Some services require Kerberos credentials when they start to make connections to other services or need to use them when they have started.
The easiest way to get tickets for a service is to store the key in a keytab. Both ktutil get and kadmin ext can be used to get a keytab. ktutil get is better in that way it changes the key/password for the user. This is also the problem with ktutil. If ktutil is used for the same service principal on several hosts, they keytab will only be useful on the last host. In that case, run the extract command on one host and then securely copy the keytab around to all other hosts that need it.
host# ktutil -k /etc/krb5-service.keytab \ get -p lha/admin@EXAMPLE.ORG service-principal@EXAMPLE.ORG lha/admin@EXAMPLE.ORG's Password:
To get a Kerberos credential file for the service, use kinit in the --keytab mode. This will not ask for a password but instead fetch the key from the keytab.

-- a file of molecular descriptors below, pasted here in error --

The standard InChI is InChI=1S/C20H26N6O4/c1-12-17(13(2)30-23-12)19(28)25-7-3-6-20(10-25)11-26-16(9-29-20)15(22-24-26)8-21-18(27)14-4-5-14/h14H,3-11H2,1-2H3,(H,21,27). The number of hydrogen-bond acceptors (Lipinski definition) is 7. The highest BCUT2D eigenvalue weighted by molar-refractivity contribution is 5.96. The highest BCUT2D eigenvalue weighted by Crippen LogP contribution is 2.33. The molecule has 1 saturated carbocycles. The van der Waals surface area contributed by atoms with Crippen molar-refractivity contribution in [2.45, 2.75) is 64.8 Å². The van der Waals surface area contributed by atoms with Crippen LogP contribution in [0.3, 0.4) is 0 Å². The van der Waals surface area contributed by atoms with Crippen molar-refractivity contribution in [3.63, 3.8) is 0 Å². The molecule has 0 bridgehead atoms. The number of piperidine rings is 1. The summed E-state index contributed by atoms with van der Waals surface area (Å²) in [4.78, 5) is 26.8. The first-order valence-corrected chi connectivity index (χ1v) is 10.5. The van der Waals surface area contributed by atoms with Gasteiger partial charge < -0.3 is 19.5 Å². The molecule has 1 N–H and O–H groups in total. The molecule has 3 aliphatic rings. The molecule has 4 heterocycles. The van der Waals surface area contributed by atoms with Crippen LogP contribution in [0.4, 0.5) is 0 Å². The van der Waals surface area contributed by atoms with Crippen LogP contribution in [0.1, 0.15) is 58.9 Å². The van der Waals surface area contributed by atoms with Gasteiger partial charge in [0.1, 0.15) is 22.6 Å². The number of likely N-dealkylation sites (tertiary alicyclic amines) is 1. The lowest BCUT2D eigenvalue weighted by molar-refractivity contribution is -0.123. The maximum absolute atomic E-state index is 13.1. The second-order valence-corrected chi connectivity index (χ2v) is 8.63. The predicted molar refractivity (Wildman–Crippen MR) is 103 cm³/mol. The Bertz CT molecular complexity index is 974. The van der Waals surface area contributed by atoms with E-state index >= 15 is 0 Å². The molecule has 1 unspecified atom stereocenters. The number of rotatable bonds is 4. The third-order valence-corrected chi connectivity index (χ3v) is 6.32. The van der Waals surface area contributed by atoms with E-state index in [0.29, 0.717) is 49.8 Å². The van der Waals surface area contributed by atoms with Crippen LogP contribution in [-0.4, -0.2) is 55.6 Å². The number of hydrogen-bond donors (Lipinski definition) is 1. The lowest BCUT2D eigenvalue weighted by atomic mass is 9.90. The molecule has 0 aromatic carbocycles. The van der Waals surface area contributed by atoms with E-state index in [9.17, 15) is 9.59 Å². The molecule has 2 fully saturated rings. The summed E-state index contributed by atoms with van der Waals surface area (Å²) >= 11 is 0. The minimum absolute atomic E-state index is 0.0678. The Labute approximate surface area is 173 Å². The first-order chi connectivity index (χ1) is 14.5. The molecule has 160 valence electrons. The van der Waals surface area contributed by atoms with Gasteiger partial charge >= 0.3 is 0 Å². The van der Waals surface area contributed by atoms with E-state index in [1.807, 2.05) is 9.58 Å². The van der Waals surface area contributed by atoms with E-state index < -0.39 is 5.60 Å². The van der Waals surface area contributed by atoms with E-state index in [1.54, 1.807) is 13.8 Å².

service@host$ kinit --cache=/var/run/service_krb5_cache \ --keytab=/etc/krb5-service.keytab \ service-principal@EXAMPLE.ORG
Long running services might need credentials longer then the expiration time of the tickets. kinit can run in a mode that refreshes the tickets before they expire. This is useful for services that write into AFS and other distributed file systems using Kerberos. To run the long running script, just append the program and arguments (if any) after the principal. kinit will stop refreshing credentials and remove the credentials when the script-to-start-service exits.
service@host$ kinit --cache=/var/run/service_krb5_cache \ --keytab=/etc/krb5-service.keytab \ service-principal@EXAMPLE.ORG \ script-to-start-service argument1 argument2